FEMA came under fire from lawmakers and government investigators for awarding no-bid contracts worth hundreds of millions of dollars in the aftermath of hurricanes Katrina and Rita in the fall of 2005.
But the list of 4,000 no-bid contracts, which FEMA recently sent to the House Appropriations Committee in response to questions, is one of the highest numbers ever disclosed for any agency across the government.
For example, an investigation done by Democrats on the House Oversight and Government Reform Committee found that about 600 sole-source contracts were awarded by FEMA and other federal agencies from August 2005 through June 2006 for Gulf Coast recovery and reconstruction.
The most recent report from the President's Council on Integrity and Efficiency reported that the Homeland Security Department awarded 410 no-bid contracts for post-Katrina work through last September.
House appropriators have written legislation that would require FEMA to competitively bid most contracts.
"FEMA recently submitted a list of nearly 4,000 contracts that were awarded on a non-competitive basis," House Homeland Security Appropriations Subcommittee Chairman David Price, D-N.C., told CongressDaily Thursday. "There may be a place for non-competitive contracts in certain emergency circumstances, but FEMA needs to anticipate its emergency procurement and services needs and competitively award stand-by contracts before disasters occur.
"I understand that FEMA has begun to move in this direction, but this list indicates that the agency has a ways to go," Price added. "The FY08 Homeland Security Appropriations bill that my subcommittee recently approved would speed that process along by requiring all contracts to be competitively awarded except under emergency circumstances."
Neither FEMA nor the House Appropriations Committee would release the list or discuss its contents in detail, leaving it unclear what time period the list covered, what the contracts were for or how much the contracts were worth.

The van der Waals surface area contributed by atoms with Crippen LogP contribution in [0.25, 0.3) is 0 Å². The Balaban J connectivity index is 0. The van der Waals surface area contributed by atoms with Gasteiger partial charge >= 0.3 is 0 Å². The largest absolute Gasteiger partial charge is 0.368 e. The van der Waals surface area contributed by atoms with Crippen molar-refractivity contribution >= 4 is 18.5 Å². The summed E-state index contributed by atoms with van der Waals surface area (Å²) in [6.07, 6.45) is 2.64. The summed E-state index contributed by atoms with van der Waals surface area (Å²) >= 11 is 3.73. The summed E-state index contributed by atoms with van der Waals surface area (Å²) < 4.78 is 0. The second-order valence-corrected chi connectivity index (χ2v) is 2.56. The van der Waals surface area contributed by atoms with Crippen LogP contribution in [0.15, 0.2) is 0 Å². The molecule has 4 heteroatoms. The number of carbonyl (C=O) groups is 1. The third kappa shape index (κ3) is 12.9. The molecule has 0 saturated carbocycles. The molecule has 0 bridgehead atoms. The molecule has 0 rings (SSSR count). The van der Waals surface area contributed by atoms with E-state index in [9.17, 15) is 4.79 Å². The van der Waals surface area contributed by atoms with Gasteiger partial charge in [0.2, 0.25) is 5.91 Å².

An Appropriations aide said the list raised more questions than it answered, and the committee is now seeking more detailed explanations from FEMA. For example, the aide said some of the reasons FEMA gave for awarding no-bid contracts did not seem to make sense.
The aide added that FEMA originally submitted a list of 40 no-bid contracts worth at least a couple of hundred million dollars. But in response to follow-up questions, FEMA submitted the list of nearly 4,000 no-bid contracts, creating confusion, the aide said.
A FEMA spokesman said the majority of the no-bid contracts were awarded under emergency conditions in the aftermath of Hurricane Katrina. The list probably totals about 3,600 contracts, he added.
He said FEMA has greatly improved its contracting practices under the leadership of Director David Paulison, who replaced the embattled former chief, Michael Brown.
"We share the frustration of the number of no-bid contracts that were awarded in the heat of battle during Hurricane Katrina," the spokesman said.
"It's critical to note that, as Director Paulison has said numerous times, we have had a change of culture at this agency, which is why we have hundreds of competitively bid contracts on the shelf that have already been awarded and ready to go for this hurricane season."
He added that FEMA also now has about 200 pre-scripted mission assignments with other agencies for disaster response, which should lessen the need for emergency contracts in the future.